A Scholar’s Regrets

Danah Boyd is happy to be part of a special issue of Convergence, a journal devoted to new media technologies. But she’s sad that the only people who can read it will be those who subscribe (or whose libraries subscribe – she notes that the institutional subscription is over $500 a year.) Certainly, there’s some irony in using old media to explore new media. From it won’t happen again, because from here on out, Boyd plans to only publish in journals that allow open access – and she urges other scholars to join her boycott.

I should probably be sympathetic to academic publishers. They are getting their lunch eaten and the lack of consistent revenue from journals makes it much harder for them to risk publishing academic books and they are panicked. Yet, frankly, I’m not humored. Producing a journal article is a lot of labor for scholars too. Editing a journal is a lot of labor for scholars too. Academic publishers expect authors to do both for free because that’s how they achieve status. At the same time, they are for-profit entities that profit off of all of the free labor by academics. Some might argue that academics are paid by universities and this external labor is part of their university job. Perhaps, but then why should others be profiting off of it? Why not instead publish with open-access online-only journals produced as labors of love by communities of volunteer scholars (i.e. many open-access journals)? Oh, right. Because those aren’t the “respectable” journals because they don’t have a reputation or a history (of capitalizing off of the labor of academics). The result? Academics are publishing to increasingly narrow audiences who will never read their material purely so that they can get the right credentials to keep their job. This is downright asinine. If scholars are publishing for audiences of zero, no wonder no one respects them.

She recommends that tenured faculty focus on open access-friendly journals, that libraries add open access journals to their catalogs, and that tenure and promotion committees take open access into account. She also suggests funding agencies follow NIH’s lead and mandate open access. And that publishers “wake up or get out.” In an addendum, she points out that patterns have changed; in the past, publication in a top journal meant everyone would read an article, but now younger scholars are less deferential to the idea of prestige – partly because they don’t browse a handful of journals now, they seek out relevant material that they identify by other means.

Boyd is pointing toward a shift in how authority is defined among scholars, but I suspect there’s a practical, technical reason for this change as well: the disaggregation of a journal’s contents into individualized articles that can be discovered by means other than following a particular journal is changing the way people keep up with and discover scholarship.

Author: Barbara Fister

I'm an academic librarian at Gustavus Adolphus College in St. Peter, Minnesota. Like all librarians at our small, liberal arts institution I am involved in reference, collection development, and shared management of the library. My area of specialization is instruction, with research interests also in media literacy, popular literacy, publishing, and assessment.

2 thoughts on “A Scholar’s Regrets”

  1. Danah Boyd over-simplifies a complex set of issues. Many publishers, particularly university presses, are non-profits. Many open access journals not only rely on the free labor of scholars but also on their financial contributions to pay for the costs of publication. Open-access journals are not necessarily produced as labors of love (there are for-profit companies that publish only open access journals) and many OA journals have high impact factors and excellent reputations (consider PLOS).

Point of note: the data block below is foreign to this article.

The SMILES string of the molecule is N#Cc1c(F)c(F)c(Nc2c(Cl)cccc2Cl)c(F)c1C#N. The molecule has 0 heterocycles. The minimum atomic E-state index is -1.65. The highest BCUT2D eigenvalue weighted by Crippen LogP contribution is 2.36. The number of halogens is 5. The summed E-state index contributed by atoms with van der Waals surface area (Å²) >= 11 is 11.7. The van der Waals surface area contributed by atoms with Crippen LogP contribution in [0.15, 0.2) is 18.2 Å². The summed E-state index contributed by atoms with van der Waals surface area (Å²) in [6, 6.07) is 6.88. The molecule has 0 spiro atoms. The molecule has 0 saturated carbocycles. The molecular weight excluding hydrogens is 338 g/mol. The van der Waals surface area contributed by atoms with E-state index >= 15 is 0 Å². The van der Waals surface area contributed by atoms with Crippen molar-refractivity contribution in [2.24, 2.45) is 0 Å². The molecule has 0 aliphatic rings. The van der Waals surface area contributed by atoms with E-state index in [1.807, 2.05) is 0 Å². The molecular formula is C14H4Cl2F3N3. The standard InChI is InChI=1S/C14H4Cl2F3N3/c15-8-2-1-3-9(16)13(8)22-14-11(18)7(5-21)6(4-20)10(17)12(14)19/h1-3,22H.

Boyd’s over-stated rhetoric (which she acknowledges in her post is “simplistic”) diminishes her case. Open access is a business model, not an ideology. Publishing has costs. It is certainly possible for anybody with an internet connection to make their work available for free, or for a group of like-minded people to create an OA journal as a labor of love. But for most scholars, those are not good long-term options. Publishing well requires consistency, quality control, and either time or money.

    I sympathize with her wish to move us away from dependence on high-priced journals from corporate publishers, but believe that her boycott won’t strike a chord with those who see the problem as more complex than Boyd does.

    We’re certainly in a period where authority metrics are changing, and online disaggregated access to scholarship has played a role in that. But scholars still rely on the reputation of the journal as a measure of its quality. But there’s no clear formula (OA=labor of love, subscription=profit-driven).

  2. Monica McCormick mentions that “Many open access journals not only rely on the free labor of scholars but also on their financial contributions to pay for the costs of publication,” and certainly this is true: somebody has to pay for everything since it cannot be done for free.

    Institutions have been paying these high costs for a long time through outrageously high subscription prices. At the same time, the scholarly journals demand all rights from their authors. I believe institutions are beginning to see that the money they pay for subscriptions can just as easily go to providing open access, so that everyone can save a lot of money by cooperating.

    The reputation of a journal is based on its own history of publications and who publishes in it, not on the quality of its publishing house, which is often far removed from any of its scholarship. As more scholars want to publish in some of these open-access journals, it will simultaneously become more prestigious.

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